ON RELIGION: Cardinal DC praises the press | Faith



With a controversial Catholic in the White House, there was no way Cardinal Wilton Gregory could confront a pack of Beltway journalists without answering political questions.

Job 1 was addressing President Joe Biden’s statement, “I respect them – those who believe that life begins at conception and everything – I respect that. I don’t agree, but I respect that.

Gregory, the head of the Catholic Archdiocese of Washington, DC, has made it clear that Biden can receive Holy Communion. However, Gregory also noted: “The Catholic Church teaches, and has taught, that life – human life – begins at conception. So the president does not demonstrate Catholic teaching.

It was the headline after the event, but that wasn’t the topic Gregory came to the National Press Club to discuss. In his speech, he praised the American mainstream press, especially journalists who – during this “time of anxiety” – have openly pushed for change on issues of racism and social justice.

“You are the one we rely on to keep us informed, updated and connected as a global community of diverse religious traditions,” said Gregory, America’s first black cardinal. “Like all industries, journalism has certainly changed over the years. Technology has expanded your reach and your ability to share our life stories, our dreams and our hopes.

“You are the professionals with the right words, who immerse yourself in a community, a situation or even a crisis – to bring us the facts, people and lessons that can help us work to live in true peace and equality for all, without threat of violence or harm. “

According to a sobering explosion of data from Gallup, the cardinal’s comments on the national press would ring true for Democrats and political progressives – but not for Republicans and cultural conservatives. Catholics can be found in both of these camps, of course.

In their Sept. 1–17 poll, Gallup researchers asked, “In general, how much confidence do you have in the mass media – such as newspapers, television, and radio – when it comes to reporting the news in a complete, precise and fair manner: a lot, a lot, not a lot or not at all? “

The results contained the second lowest digits on record for this question. Only 7 percent of American adults said they had “a lot of confidence in the mainstream press” and 29 percent a “fair amount.” This is in contrast to the 29% who said they had “not much” confidence and the 34% who chose “not at all”.

Breaking down the figures according to political ties, 68% of Democrats trusted the press “a lot” or “a lot”, against 11% of Republicans and 31% of self-identified independents.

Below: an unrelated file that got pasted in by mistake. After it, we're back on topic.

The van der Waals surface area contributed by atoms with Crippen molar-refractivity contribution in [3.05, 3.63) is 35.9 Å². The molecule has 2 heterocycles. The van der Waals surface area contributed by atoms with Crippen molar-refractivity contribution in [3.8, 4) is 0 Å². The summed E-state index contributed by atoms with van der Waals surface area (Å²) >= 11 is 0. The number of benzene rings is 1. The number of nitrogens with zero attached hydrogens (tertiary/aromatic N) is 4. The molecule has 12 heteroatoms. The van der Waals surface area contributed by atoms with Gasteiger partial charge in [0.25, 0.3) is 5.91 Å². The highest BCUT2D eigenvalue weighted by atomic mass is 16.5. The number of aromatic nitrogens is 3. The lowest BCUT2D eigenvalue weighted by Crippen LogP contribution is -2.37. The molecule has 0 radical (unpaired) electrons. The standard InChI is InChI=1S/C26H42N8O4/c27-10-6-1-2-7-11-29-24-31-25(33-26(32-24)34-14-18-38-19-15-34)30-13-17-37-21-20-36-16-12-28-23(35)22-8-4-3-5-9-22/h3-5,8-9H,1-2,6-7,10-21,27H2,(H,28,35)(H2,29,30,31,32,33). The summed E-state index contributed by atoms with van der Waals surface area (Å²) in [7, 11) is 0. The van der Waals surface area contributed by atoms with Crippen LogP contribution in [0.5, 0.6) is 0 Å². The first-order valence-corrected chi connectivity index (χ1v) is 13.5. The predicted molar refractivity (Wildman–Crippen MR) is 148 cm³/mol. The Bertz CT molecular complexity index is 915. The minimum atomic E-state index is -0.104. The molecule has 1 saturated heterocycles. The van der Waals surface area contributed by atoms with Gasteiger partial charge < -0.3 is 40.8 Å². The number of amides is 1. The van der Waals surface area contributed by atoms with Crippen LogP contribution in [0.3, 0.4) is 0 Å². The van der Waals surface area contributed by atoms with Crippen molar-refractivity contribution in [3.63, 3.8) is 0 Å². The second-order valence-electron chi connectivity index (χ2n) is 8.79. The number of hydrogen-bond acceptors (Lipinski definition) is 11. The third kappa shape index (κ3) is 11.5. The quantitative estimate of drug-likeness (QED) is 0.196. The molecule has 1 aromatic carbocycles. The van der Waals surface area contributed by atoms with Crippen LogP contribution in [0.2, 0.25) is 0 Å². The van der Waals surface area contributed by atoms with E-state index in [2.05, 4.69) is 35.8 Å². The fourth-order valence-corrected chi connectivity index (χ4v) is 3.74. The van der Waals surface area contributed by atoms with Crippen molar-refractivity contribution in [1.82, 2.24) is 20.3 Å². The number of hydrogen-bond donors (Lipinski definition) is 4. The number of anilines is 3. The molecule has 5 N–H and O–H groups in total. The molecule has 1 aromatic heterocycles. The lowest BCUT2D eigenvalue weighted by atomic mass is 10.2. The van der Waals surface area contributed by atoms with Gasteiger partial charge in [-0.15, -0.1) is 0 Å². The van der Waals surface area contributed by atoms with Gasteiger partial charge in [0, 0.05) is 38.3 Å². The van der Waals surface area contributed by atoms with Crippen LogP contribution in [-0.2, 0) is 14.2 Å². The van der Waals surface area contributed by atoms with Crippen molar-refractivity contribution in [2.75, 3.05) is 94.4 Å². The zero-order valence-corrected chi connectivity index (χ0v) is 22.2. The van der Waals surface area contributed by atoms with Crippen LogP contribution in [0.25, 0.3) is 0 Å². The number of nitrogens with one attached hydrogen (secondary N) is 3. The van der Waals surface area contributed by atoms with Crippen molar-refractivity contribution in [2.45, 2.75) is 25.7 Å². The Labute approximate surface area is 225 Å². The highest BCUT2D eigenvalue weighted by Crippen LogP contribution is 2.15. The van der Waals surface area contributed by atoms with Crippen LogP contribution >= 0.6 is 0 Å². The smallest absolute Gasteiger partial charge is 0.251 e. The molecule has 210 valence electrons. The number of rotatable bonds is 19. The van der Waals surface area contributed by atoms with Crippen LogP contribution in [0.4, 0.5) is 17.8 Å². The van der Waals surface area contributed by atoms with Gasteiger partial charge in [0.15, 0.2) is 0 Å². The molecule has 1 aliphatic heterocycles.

Cardinal Gregory, for his part, pointed out that the mainstream press is part of what unites Americans, while helping to hold accountable leaders of public institutions – including religious groups. While the growing impact of social media is often positive, he also acknowledged the “blatant destruction and vulgarity” found online. This has caused “great harm” to the nation by “fraudulent, unverified and biased information which passes for news”.

From the Cardinal’s perspective as a leader among progressive Catholics, the key is that mainstream journalists are now openly calling for change on a multitude of issues, including systemic racism, immigration, poverty, discrimination based on sex, the death penalty and environmental justice.

“It is you, the modern day American journalist, who amplify the voices of the community speaking out against injustice and inequality (and) calling for the necessary change in our systems and long-standing prejudices. the powerful impact of your multimedia and carefully written images, words that help us connect with the citizens of the world who are fighting for exactly the same hopes and dignity, ”said Gregory.

The bottom line, the cardinal concluded, is that journalists must continue to promote civility in America.

“As you well know as journalists, words have the incredible power and ability to build, damage or destroy,” said Gregory. “As news media, you have a role to play in guiding us towards civility – online, in print, on TV or on the radio. Civility and respectful dialogue for the purpose of sincere understanding can and should be encouraged – especially when we hold different or opposing political, religious or other views.

Terry Mattingly is Editor-in-Chief of GetReligion.org and Principal Investigator at the Overby Center at the University of Mississippi.

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